Fees for consultants working on the much-criticised plans for the £33bn High Speed Two rail link from London to Scotland are "higher than forecast", according to the project board's latest published minutes.
Confirming recent revelations in The Independent on Sunday that HS2 is already threatening to bust its budget four years before construction even starts, the minutes also show that the board realised it has not made a strong enough argument for building a line that critics say will blight the countryside.
The minutes, from a meeting just before Christmas, referred to a plan to "move from being reactive to adverse commentary from opponent groups to focusing on the wider benefits of high speed rail". This appears to have been taken up since the meeting in arguments highlighting the benefits to regional economies when HS2 links up major cities in the North, such as creating 50,000 jobs at stations in Manchester and Leeds.
However, spending on professional services contracts, most of which is for designing rail routes and stations, has already reached more than £250m. Some of the contracts have broken their initial estimated budgets, with more work left to do on them before a hybrid Bill to approve the project is introduced in Parliament later this year.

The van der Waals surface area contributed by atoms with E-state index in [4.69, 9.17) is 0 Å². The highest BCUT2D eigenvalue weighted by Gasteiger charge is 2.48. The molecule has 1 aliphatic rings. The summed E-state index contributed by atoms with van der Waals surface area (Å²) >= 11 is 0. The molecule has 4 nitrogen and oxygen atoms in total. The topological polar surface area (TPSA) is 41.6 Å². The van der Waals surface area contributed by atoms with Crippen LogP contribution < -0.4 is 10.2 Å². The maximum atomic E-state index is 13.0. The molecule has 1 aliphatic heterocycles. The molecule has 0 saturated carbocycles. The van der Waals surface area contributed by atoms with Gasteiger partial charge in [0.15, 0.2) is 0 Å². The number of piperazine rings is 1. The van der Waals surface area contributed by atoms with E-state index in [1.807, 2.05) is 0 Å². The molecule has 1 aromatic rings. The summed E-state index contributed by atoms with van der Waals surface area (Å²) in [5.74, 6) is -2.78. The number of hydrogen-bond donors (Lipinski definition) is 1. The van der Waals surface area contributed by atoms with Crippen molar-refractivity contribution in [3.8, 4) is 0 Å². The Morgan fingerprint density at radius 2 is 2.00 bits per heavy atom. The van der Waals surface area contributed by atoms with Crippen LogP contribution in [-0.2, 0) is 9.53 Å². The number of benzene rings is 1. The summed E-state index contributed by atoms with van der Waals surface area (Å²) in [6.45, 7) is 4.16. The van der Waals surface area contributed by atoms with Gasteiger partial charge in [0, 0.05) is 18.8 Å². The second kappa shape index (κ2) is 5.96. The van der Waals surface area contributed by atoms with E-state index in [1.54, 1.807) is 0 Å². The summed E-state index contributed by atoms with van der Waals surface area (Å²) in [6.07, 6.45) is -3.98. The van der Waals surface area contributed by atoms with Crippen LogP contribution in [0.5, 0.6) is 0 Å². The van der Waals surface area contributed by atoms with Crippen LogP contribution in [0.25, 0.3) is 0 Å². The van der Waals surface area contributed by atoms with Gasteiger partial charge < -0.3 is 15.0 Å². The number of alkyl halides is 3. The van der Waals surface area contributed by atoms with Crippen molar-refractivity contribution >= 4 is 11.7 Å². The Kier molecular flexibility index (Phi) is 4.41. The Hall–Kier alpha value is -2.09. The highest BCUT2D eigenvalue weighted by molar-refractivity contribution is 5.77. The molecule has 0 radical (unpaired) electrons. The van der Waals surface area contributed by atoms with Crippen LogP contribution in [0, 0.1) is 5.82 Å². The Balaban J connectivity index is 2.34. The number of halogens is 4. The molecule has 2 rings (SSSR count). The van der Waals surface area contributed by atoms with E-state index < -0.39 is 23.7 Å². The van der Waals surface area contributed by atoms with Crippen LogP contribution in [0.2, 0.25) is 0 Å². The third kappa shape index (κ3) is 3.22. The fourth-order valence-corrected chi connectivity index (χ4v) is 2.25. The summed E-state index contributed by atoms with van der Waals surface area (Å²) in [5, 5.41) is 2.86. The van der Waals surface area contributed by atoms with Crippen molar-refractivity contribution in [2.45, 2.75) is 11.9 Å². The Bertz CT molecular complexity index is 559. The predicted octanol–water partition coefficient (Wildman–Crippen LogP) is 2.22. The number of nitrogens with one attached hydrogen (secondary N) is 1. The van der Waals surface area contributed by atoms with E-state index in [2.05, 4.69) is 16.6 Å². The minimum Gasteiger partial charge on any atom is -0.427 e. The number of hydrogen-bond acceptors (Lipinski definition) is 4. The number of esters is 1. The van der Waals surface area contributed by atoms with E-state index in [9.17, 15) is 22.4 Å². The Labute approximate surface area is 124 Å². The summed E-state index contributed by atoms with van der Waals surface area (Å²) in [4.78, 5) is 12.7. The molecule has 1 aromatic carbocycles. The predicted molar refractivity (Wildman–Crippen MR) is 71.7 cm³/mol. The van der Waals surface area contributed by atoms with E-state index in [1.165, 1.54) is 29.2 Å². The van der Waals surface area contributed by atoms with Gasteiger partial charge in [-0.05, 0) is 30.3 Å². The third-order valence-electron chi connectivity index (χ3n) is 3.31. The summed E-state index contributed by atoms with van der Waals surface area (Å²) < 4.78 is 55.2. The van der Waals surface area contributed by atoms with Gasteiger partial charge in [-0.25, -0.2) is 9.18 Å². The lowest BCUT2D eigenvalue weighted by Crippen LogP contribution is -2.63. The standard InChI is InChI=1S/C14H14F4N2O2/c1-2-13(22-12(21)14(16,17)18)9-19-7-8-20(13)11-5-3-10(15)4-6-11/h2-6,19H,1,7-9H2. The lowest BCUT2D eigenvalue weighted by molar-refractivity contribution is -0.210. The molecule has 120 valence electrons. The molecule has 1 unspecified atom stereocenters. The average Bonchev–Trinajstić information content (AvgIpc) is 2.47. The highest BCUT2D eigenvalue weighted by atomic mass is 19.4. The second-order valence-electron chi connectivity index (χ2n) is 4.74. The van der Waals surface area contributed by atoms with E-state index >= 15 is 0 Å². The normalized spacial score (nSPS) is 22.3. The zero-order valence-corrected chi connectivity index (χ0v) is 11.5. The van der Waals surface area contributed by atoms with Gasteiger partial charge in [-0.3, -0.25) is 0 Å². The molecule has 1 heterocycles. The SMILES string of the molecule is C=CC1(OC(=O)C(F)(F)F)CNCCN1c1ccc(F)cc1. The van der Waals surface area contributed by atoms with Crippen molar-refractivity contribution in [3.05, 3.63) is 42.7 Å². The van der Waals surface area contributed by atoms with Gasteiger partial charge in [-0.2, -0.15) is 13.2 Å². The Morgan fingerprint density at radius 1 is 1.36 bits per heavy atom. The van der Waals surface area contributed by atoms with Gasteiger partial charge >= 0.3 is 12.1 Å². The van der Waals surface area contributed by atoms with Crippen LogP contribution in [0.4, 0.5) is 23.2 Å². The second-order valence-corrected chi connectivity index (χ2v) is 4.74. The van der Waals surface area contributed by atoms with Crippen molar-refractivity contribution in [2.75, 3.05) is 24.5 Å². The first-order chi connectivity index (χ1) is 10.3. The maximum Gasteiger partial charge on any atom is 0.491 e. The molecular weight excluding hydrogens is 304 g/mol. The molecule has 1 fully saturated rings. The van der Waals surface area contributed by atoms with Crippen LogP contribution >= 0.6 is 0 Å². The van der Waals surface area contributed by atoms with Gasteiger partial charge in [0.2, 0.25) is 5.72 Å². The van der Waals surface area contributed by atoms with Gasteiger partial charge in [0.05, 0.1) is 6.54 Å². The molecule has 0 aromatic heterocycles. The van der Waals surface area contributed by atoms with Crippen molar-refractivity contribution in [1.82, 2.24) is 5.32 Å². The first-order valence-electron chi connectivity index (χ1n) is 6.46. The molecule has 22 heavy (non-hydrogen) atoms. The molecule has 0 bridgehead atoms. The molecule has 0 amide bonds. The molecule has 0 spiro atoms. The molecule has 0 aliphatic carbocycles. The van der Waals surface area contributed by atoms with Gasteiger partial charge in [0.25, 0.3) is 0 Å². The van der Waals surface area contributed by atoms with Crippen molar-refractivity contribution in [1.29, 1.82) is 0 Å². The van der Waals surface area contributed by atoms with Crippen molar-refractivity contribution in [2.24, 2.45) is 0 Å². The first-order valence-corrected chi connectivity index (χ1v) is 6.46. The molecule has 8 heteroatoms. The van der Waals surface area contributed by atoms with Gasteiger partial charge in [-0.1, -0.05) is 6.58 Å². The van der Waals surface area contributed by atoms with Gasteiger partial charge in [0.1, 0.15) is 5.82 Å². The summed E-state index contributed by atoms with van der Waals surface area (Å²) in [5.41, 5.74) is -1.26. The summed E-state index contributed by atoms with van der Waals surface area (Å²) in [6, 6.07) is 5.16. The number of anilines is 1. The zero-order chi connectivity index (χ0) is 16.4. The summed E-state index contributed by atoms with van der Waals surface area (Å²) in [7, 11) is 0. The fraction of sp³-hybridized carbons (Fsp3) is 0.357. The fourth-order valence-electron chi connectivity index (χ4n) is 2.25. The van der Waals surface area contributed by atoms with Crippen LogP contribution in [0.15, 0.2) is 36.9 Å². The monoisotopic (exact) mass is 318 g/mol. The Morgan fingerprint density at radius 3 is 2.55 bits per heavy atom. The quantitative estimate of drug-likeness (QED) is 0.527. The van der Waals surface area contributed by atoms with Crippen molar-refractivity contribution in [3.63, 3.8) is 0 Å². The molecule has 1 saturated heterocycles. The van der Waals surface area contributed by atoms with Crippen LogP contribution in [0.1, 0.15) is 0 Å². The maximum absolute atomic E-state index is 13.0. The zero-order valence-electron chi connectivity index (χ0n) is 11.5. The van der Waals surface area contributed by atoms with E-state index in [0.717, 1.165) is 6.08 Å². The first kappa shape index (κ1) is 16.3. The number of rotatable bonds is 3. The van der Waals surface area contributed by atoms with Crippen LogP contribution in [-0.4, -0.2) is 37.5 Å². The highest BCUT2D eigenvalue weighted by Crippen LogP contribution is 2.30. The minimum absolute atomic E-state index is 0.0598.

The minutes of the meeting, whose attendees included HS2's chairman, Douglas Oakervee, and chief executive, Alison Munro, said: "It was noted that the current year rate of expenditure is higher than forecast on the professional services contractors."
There was also a reference to work on bringing down costs and expenditure on design work. It is understood that this team is looking at what can be stripped out of the HS2 proposals in order to meet that budget, with a major focus likely to be on how to deal with inflation of construction material costs.
However, industry sources believe that it is still likely that the budget will have to be revised, which could only mean that it would eventually be more than £33bn.
HS2 has cross-party support, and groups campaigning against the link lost virtually every argument they made in a judicial review of the project, the verdict of which came out last month. However, it is thought that officials at the Department for Transport are still edgy over the likelihood of mounting criticism over the need to move ancient woodland to make way for the project.
There have also been problems with the IT that has been used at HS2, which is, so far, the most expensive contract to have been dished out.
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